Except he’s not certain about that. He’s the star of the rugby First XV, Jared is the weirdo arty kid. McKenzie spoke for him, the only master who would speak for Jared is Mr Cross, the Art Master, and no one takes any notice of him. McKenzie has half of the alumni on his side.

“He’s still going to take his A levels,” says Dwyer. “He wasn’t expelled, that’s what everyone’s saying, but they're wrong. They’re all blaming him.”

“They’re not being exactly nice to me either,” Jensen says bitterly.

Dwyer shrugs. “S’pose so. But it’s his dad. I don’t know if he told you about his dad, but he’s not. Well, he doesn’t like the fact that his son’s...” he tilts his head, “you know, a homo.”

Jensen cringes. It's not like he hasn't heard the word numerous times since he's been back, along with arse-bandit, cocksucker, poof, bender, fairy, queer, shirt-lifter…

"He's a bastard, his father, they always hated each other."

He thinks about Jared saying, we’re going to become estranged at some point, it’s inevitable. He won’t want me around when he knows what I am, and I’m not going to lie for the rest of my life. But Jared’s brave, and Jared knows what he is. Jensen doesn’t know anything.

“Yeah, I know,” he says.

Dwyer nods seriously. He seems to be a serious sort of person: quiet, studious, with pale watery eyes and pale ginger hair and that look that Jensen had always considered sly. He feels bad for thinking that now.

“I’m going to phone him tonight,” Dwyer says. “If you want, you could speak to him. I know he’d like that. He asks about you a lot. He always talked about you. I used to take the mick, tell him he was obsessed with you.”

“Oh, right,” Jensen says. He likes the idea of Jared being obsessed with him. It makes him feel all warm inside.

“So, you want to talk to him then?”

“Yeah, yeah, I do.”


On Tuesday morning, Jensen pretends to be ill. It’s not difficult to convince Percy, who stares at him, horrified, from the other bed, when he starts coughing and spluttering and rasping at him.

He sneaks out of the building while everybody else is in senior assembly, and hitches to the town station where he catches the next train to London. He walks down Marylebone Road and then Euston Road, turns into Gower Street and pauses outside the front of the Slade School of Fine Art.

Jared’s interview is at 11 o’clock.

Jensen pushes his hands into his pockets and strolls down Gower Place and onto Gordon Street where the UCL Students Union building stands. There are students milling around outside handing leaflets out to passers-by. Three of them converge on him and he neatly sidesteps them, elbowing them away as he walks into the building.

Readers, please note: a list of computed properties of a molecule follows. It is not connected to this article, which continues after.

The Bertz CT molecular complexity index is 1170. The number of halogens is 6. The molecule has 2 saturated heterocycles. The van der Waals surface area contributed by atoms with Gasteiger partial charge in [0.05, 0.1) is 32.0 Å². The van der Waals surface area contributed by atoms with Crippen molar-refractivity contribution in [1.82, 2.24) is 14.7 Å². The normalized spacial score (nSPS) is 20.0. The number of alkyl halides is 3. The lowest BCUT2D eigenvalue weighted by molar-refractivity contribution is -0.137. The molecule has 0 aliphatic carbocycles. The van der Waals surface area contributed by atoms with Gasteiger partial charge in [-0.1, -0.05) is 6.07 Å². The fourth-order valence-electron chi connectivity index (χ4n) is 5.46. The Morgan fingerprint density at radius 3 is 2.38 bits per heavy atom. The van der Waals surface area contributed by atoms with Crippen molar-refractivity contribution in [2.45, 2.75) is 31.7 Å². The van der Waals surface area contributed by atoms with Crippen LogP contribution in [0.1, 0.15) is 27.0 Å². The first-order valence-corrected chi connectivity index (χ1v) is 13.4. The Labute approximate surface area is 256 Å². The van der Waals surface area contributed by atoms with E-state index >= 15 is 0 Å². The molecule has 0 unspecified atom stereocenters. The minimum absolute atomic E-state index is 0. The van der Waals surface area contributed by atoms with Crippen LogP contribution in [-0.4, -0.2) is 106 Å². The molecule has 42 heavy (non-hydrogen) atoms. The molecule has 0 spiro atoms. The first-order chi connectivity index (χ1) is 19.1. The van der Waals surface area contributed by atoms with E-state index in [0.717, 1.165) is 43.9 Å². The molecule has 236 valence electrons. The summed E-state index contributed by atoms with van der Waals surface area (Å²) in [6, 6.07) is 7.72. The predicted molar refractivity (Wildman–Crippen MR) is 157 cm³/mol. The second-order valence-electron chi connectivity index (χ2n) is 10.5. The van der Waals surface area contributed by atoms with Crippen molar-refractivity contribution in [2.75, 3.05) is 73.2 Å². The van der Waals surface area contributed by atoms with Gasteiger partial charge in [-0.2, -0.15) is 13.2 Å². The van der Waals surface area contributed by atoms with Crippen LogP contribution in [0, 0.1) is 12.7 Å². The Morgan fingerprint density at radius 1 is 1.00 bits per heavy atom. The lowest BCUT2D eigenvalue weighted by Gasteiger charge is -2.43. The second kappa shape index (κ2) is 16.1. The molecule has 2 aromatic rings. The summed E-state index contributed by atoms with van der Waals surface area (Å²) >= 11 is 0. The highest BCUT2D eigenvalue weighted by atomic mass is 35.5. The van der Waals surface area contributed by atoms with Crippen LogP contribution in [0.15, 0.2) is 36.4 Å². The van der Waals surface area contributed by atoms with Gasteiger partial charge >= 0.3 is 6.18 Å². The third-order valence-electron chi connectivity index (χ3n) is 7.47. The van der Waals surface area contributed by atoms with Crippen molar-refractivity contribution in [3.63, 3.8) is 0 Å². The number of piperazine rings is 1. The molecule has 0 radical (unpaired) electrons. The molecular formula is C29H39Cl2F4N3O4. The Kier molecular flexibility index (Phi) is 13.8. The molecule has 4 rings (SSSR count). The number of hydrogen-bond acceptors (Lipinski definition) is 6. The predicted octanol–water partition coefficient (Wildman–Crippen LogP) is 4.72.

He buys a cup of tea in the canteen and tries to look like he belongs here. He wishes he’d brought a book; he could’ve finished Othello if he’d thought about it. He glances at his watch again. Quarter past. Jared should be in the middle of his interview by now. He lights up a cigarette.

It’s another thirty minutes before he spots Jared. Jared’s dressed in his duffle coat and he’s carrying a bulky portfolio under his arm. Jensen sees the moment when Jared spots him, Jared’s face breaking into an enormous grin as he weaves his way between the mostly empty tables and chairs to Jensen’s table. He drops his portfolio on the floor and thuds down onto the chair.

“Hello,” he says.

“Hello,” Jensen says. “How’d it go?”

Jared blows out a breath that ruffles the heavy fringe of hair almost obscuring his eyes. His hair is a bit shorter than before and he pushes it out of his face with one big hand in that familiar gesture that makes the knots in Jensen's belly tighten.

“Good, I think. They’re going to write to me to say yes or no. They really liked the pictures - the ones of you.”

Jensen snorts a laugh, he’s smiling, he can’t stop it. He’s ridiculously happy to see Jared again. He didn’t realise he’d missed him this much, but it's been a month, a really long month when he hasn't stopped thinking about him. He'd worried that the real thing wouldn't be the same as the pictures in his head, and it's not, it's so much better. He wants to lean over the table and touch Jared's arm, run his finger over the tendons in Jared's hands. He wants to put his hands in Jared's hair and kiss him.

“They have good taste then," he says.

“Yeah, they do,” Jared says. He keeps staring at Jensen, keeps smiling, and Jensen keeps smiling back at him. They probably look deranged. People are probably staring. He glances around, but no one’s looking their way, all too involved in their own thing. He wants to laugh again.

“My dad’ll be here in an hour, he doesn’t trust the trains, though I told him they weren’t on strike today. I think it’s just an excuse because he doesn’t trust me.”

"Well, he's right about that,” says Jensen.

Jared laughs and Jensen grins again. He can’t help it. Infectious, he thinks, staring at Jared’s wide mouth and the dimples slicing into his cheeks. He wants to kiss him so badly it actually hurts.

“Are you hungry?” Jensen asks. “You want to get some food?”

They get sausage, chips and gravy and mugs of tea. Jared insists on paying. “It’s my fault you’re here," he says apologetically.

“Bollocks,” Jensen says, “I wanted to come.”

And that makes Jared grin again.

Neither of them manages to eat much. Jensen pushes aside his half finished plate, lights up another cigarette. He takes a drag, feeling Jared's eyes on him.

"I want to take pictures of you, like that, smoking," Jared says, his voice low. He puts his elbow on the table, leans his chin on his hand, staring intently at Jensen. "I want to take lots of pictures of you, of your body, of your face, of you naked. You're so perfect, Jensen."